"It was an add-on into the phone system," Garr said. "It wasn't something that was invented so people could manipulate it or change it. It was a way for people to see who was calling, but it got co-opted over time."
Unfortunately, scammers were among those doing the co-opting of caller ID.
The robocall problem - it's complicated
For years, YouMail has tracked the rapid rise in computer-dialed phone calls. It offers apps to help phone users block them. CEO Alex Quilici says the reluctance of most people to stop answering unknown calls has only made scammers more determined.
"They're clever, and they want to get through, so they're picking random numbers to call," Quilici said. "People are not answering the calls any more, if they can help it. They just assume, 'This is a number I've never seen before; I'm not going to pick up the phone.' So the bad guys try to call more and more numbers, to try to get through. It's a little bit of a death spiral for the phone network."
So, why can't the U.S. government simply ban all robocalls?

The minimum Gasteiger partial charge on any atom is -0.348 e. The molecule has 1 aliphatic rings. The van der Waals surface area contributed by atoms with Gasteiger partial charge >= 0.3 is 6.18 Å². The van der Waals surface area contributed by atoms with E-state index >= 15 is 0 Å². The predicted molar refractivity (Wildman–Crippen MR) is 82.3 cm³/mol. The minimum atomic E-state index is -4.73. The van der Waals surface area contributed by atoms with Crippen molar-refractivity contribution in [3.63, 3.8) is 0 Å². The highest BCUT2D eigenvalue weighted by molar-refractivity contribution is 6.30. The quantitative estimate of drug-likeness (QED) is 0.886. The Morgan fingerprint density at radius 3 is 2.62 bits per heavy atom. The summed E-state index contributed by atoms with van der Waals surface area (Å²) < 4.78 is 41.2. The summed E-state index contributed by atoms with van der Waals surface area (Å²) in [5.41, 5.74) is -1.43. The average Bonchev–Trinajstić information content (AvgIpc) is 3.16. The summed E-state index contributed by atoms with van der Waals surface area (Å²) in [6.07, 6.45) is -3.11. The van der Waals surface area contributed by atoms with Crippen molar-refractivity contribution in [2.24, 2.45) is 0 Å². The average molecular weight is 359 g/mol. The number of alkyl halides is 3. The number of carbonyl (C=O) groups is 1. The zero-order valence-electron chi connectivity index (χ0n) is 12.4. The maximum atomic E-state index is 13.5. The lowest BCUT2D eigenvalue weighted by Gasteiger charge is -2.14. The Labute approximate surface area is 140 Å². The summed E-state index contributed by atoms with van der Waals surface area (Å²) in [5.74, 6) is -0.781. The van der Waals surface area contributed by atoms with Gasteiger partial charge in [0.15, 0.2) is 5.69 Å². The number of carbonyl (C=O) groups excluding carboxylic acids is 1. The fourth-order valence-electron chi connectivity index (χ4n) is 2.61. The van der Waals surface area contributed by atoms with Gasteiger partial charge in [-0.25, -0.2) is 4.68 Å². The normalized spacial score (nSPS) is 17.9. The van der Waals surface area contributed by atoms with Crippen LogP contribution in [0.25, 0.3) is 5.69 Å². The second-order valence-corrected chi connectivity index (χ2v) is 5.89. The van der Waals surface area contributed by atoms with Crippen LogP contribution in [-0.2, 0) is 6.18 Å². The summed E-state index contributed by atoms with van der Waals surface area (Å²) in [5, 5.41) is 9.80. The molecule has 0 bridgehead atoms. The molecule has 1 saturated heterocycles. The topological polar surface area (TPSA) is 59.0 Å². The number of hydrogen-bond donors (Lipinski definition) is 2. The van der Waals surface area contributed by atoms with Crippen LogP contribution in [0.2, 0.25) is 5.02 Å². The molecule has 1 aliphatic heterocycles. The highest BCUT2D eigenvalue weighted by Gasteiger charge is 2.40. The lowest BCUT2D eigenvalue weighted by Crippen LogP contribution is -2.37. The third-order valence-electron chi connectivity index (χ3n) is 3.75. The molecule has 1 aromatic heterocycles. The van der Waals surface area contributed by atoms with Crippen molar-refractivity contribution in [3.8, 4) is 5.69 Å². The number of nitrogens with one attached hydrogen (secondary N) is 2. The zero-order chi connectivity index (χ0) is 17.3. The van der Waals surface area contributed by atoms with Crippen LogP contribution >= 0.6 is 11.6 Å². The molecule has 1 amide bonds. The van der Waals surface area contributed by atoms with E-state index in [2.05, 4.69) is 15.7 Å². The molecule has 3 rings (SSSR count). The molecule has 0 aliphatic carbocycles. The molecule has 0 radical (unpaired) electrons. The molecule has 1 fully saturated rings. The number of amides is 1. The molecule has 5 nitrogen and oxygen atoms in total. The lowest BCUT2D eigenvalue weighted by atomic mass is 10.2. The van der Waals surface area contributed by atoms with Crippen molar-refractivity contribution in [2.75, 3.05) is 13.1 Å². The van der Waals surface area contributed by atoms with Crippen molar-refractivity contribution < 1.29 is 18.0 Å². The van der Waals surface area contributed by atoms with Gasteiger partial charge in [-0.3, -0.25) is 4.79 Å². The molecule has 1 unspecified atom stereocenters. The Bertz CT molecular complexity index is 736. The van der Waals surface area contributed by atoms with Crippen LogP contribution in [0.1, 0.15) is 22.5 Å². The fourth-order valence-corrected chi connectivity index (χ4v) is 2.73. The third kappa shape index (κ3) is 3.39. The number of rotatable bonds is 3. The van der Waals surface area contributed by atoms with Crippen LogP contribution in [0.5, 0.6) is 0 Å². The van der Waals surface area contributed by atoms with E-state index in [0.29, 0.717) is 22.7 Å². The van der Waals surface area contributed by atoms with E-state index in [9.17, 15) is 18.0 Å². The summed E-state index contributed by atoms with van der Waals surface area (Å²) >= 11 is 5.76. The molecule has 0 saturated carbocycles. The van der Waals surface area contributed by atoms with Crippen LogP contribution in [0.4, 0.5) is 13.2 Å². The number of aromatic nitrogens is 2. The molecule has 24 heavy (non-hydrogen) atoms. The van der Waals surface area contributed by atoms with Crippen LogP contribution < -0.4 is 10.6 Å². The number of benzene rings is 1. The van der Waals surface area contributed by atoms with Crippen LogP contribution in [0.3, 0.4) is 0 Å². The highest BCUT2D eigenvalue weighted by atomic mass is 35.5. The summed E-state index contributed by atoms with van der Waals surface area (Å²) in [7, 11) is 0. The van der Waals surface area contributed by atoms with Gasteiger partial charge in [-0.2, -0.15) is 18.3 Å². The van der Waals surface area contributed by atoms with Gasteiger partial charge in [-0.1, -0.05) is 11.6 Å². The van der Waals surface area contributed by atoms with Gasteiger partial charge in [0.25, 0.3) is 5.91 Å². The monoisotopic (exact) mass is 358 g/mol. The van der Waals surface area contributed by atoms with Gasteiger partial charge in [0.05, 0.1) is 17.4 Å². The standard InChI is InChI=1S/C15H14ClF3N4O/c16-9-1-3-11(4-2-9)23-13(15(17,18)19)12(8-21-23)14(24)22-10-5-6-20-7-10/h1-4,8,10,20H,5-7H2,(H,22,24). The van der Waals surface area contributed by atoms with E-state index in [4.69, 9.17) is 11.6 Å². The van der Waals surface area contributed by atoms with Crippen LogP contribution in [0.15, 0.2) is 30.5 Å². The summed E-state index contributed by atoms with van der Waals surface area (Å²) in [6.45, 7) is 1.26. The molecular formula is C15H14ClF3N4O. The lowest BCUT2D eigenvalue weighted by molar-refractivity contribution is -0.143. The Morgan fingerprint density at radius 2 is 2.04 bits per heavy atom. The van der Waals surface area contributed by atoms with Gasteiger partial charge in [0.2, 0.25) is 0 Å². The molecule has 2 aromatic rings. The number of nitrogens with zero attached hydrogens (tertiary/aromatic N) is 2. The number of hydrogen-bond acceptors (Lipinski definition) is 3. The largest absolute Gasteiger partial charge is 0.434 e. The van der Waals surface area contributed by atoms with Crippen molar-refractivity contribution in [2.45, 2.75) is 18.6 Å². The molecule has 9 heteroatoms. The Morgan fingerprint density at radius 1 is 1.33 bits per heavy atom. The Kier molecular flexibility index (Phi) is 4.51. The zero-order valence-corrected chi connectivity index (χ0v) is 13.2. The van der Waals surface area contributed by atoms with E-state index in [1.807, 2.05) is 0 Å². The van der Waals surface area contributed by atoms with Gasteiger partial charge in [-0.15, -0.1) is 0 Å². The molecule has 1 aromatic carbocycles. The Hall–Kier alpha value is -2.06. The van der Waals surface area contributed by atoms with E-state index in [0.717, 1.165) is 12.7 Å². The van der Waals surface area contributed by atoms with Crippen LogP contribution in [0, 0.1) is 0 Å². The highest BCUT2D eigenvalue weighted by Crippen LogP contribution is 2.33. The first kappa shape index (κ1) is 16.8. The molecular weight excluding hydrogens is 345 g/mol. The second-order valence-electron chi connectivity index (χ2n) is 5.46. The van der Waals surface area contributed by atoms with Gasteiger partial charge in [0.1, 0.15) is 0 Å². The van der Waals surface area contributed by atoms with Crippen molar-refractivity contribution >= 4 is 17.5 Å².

Eric Troutman, an attorney with Womble Bond Dickinson, tells us it's not that simple.
"We need to have a better definition of what a 'robocall' is," Troutman said. "When I think about what a robocall is, I think a scam, pre-recorded call; generally, random-fired, and probably by some bad actor overseas someplace. You might think that a reminder call to go pick up your pills at the pharmacy is a robocall."
Troutman represents clients such as banks that auto-dial fraud alerts, and pharmacies that use robocalls to inform patients of prescription refills. He welcomes tougher federal laws for scammers, but not a robocall ban.
"What is it that we're actually trying to prevent?" Troutman said. "Is it that we're trying to prevent American businesses from contacting their customers with account-specific information that their customer needs? I don't think so."
Troutman, who also writes for and edits telecom law website TCPAland.com, is a critic of the Telecommunications Consumer Protection Act, or TCPA. He says the 1991 law — written long before widespread mobile phone and internet use — is badly in need of replacement.